The Beirut Art Fair 2014 will feature an Indian Pavilion inspired by a fascination with small artworks.
The Beirut Art Fair focuses on countries of the ME.NA.SA region. This year, the fair’s programme will include a video and design section, and will introduce an Indian Pavilion with an exhibition of small format works by Indian artists.
The fifth edition of the Beirut Art Fair (BAF) will take place from 18 to 21 September 2014 at the Beirut International Exhibition Leisure Center (BIEL). The fair will host around fifty art and design galleries from around the world, expecting to attract 20,000 visitors and generate sales of around USD3 million.
Co-founded and co-directed by French art historian Laure d’Hauteville and ME.NA.SA arts specialist Pascal Odille in 2010, the Beirut Art Fair focuses on countries from the ME.NA.SA region (Middle East, North Africa, and South Asia). From 27 to 30 November 2014, the fair will inaugurate a new edition in Singapore.
Small artworks at the first India Pavilion
This year, the fair directors invited French independent critic and curator Fabrice Bousteau to launch the India Pavilion. Entitled “Small Art is Beautiful – Dharma”, the exhibition will feature small-format works by Indian artists.
In an interview with Executive Magazine, Bousteau revealed that his fascination with India and its art and cultural tradition was born fifteen years ago, during his first visit to the country. Bousteau’s regular trips to India eventually culminated in his 2011 exhibition at the Centre Pompidou in Paris, entitled “Paris–Delhi–Bombay”.
The limited budget for the Beirut Art Fair 2014 contributed to determining the types of works that the curator could ship to Beirut, resulting in the choice to focus on small-scale works. The exhibition explores the symbolic, conceptual, aesthetic, economic and strategic dimensions of small art. In the above mentioned interview, Bousteau also said that the small works represent a “mini India with all of its richness and diversity.”
Including works by well-known artists such as Shilpa Gupta and emerging artists, the Indian art exhibition centres around the concept of Dharma (cosmic law and order), which is at the heart of the microcosm that links living beings to the macrocosm. Big and small are balanced in their interactions, and the Dharma wheel is the solar symbol that guarantees stability and continuity. This philosophy explains how the size of an object is not proportional to its impact.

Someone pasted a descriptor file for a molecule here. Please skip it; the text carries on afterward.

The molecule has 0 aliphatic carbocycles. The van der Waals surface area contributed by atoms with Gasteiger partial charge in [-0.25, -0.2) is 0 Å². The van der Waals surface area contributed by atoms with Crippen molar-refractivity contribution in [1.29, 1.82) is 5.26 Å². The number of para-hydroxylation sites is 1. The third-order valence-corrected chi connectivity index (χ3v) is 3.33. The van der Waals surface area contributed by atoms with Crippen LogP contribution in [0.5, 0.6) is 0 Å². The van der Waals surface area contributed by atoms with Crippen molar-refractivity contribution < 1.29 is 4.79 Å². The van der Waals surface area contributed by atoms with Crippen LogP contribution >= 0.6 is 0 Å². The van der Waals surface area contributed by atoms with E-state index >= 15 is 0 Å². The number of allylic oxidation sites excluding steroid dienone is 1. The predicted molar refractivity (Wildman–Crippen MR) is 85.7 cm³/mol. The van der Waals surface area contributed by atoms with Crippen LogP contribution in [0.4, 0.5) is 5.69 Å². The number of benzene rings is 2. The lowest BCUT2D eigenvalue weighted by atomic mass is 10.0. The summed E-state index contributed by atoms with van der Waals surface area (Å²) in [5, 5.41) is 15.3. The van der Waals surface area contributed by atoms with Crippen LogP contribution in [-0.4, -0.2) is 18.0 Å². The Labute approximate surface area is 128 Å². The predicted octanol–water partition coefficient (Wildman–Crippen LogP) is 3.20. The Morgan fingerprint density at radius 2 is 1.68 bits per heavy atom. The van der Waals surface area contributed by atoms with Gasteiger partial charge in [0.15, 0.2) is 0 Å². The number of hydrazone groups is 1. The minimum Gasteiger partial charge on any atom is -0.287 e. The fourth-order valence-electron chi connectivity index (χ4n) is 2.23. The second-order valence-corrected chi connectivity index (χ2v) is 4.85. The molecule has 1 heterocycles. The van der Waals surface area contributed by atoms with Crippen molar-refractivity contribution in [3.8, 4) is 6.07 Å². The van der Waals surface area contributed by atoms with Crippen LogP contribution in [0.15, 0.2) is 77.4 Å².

In the BAF press kit (pdf download), Bousteau said:
The exhibition presents, through a selection of small format works, the transformations of an artistic scene which is constantly growing, changing and evolving, expressive and lively, strong and fragile, active particle and constituent power of the world of contemporary art at the same time.
Video and design programmes
The 2014 edition of the fair will present a Video Projects section, similar to Art Basel’s Film sector. The sector will be curated by Silke Schmickl, Co-Founding Director of Lowave, a Paris-based moving image research and curatorial platform. This year, the video programme is themed “Body Politics” and features a series of art films from the ME.NA.SA region.
In addition, the fair will feature the BLC Design Platform for the second consecutive year. Curated by art critic and curator Jérôme Sans, the platform will include Lebanese and international designers.
C. A. Xuan Mai Ardia
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